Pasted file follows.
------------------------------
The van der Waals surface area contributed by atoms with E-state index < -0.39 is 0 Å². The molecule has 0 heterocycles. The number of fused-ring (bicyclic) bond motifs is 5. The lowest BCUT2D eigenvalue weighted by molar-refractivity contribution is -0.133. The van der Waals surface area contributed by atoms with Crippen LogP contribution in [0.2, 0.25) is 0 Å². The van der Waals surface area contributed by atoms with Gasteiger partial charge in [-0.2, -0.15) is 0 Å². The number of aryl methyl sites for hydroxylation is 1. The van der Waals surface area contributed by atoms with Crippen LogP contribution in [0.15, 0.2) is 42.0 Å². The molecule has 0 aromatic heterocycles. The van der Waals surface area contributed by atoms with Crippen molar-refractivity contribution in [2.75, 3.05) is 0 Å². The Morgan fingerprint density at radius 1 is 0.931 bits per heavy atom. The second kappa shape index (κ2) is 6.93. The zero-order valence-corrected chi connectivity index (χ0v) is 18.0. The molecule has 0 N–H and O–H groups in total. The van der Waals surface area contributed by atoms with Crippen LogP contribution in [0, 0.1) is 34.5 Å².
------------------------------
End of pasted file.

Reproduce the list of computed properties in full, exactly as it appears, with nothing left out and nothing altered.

The van der Waals surface area contributed by atoms with E-state index < -0.39 is 0 Å². The molecule has 0 heterocycles. The number of fused-ring (bicyclic) bond motifs is 5. The lowest BCUT2D eigenvalue weighted by molar-refractivity contribution is -0.133. The van der Waals surface area contributed by atoms with Crippen LogP contribution in [0.2, 0.25) is 0 Å². The van der Waals surface area contributed by atoms with Gasteiger partial charge in [-0.2, -0.15) is 0 Å². The number of aryl methyl sites for hydroxylation is 1. The van der Waals surface area contributed by atoms with Crippen LogP contribution in [0.15, 0.2) is 42.0 Å². The molecule has 0 aromatic heterocycles. The van der Waals surface area contributed by atoms with Crippen molar-refractivity contribution in [2.75, 3.05) is 0 Å². The Morgan fingerprint density at radius 1 is 0.931 bits per heavy atom. The second kappa shape index (κ2) is 6.93. The zero-order valence-corrected chi connectivity index (χ0v) is 18.0. The molecule has 0 N–H and O–H groups in total. The van der Waals surface area contributed by atoms with Crippen LogP contribution in [0, 0.1) is 34.5 Å².